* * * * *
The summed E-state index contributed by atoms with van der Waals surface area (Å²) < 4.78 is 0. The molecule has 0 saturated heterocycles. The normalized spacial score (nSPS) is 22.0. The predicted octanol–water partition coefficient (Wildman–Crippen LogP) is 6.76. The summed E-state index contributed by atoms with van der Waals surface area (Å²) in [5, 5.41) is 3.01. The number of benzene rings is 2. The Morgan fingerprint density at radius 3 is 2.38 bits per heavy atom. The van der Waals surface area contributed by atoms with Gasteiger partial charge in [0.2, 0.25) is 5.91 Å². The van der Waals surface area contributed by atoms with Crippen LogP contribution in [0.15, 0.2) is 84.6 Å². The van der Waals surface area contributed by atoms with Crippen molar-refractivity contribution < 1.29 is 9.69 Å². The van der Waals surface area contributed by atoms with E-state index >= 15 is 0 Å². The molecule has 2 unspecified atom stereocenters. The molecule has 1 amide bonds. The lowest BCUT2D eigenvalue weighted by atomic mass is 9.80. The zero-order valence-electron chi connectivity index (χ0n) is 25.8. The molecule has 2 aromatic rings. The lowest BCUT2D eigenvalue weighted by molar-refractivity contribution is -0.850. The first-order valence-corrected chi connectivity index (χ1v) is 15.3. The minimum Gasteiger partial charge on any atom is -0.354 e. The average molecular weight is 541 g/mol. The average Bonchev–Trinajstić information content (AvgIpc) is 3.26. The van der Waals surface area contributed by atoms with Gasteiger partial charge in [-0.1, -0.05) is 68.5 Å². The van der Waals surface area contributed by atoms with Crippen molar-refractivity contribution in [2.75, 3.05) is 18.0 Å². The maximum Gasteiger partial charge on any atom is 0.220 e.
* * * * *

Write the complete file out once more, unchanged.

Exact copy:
The summed E-state index contributed by atoms with van der Waals surface area (Å²) < 4.78 is 0. The molecule has 0 saturated heterocycles. The normalized spacial score (nSPS) is 22.0. The predicted octanol–water partition coefficient (Wildman–Crippen LogP) is 6.76. The summed E-state index contributed by atoms with van der Waals surface area (Å²) in [5, 5.41) is 3.01. The number of benzene rings is 2. The Morgan fingerprint density at radius 3 is 2.38 bits per heavy atom. The van der Waals surface area contributed by atoms with Gasteiger partial charge in [0.2, 0.25) is 5.91 Å². The van der Waals surface area contributed by atoms with Crippen LogP contribution in [0.15, 0.2) is 84.6 Å². The van der Waals surface area contributed by atoms with Crippen molar-refractivity contribution < 1.29 is 9.69 Å². The van der Waals surface area contributed by atoms with E-state index >= 15 is 0 Å². The molecule has 2 unspecified atom stereocenters. The molecule has 1 amide bonds. The lowest BCUT2D eigenvalue weighted by atomic mass is 9.80. The zero-order valence-electron chi connectivity index (χ0n) is 25.8. The molecule has 2 aromatic rings. The lowest BCUT2D eigenvalue weighted by molar-refractivity contribution is -0.850. The first-order valence-corrected chi connectivity index (χ1v) is 15.3. The minimum Gasteiger partial charge on any atom is -0.354 e. The average molecular weight is 541 g/mol. The average Bonchev–Trinajstić information content (AvgIpc) is 3.26. The van der Waals surface area contributed by atoms with Gasteiger partial charge in [-0.1, -0.05) is 68.5 Å². The van der Waals surface area contributed by atoms with Crippen molar-refractivity contribution in [2.75, 3.05) is 18.0 Å². The maximum Gasteiger partial charge on any atom is 0.220 e.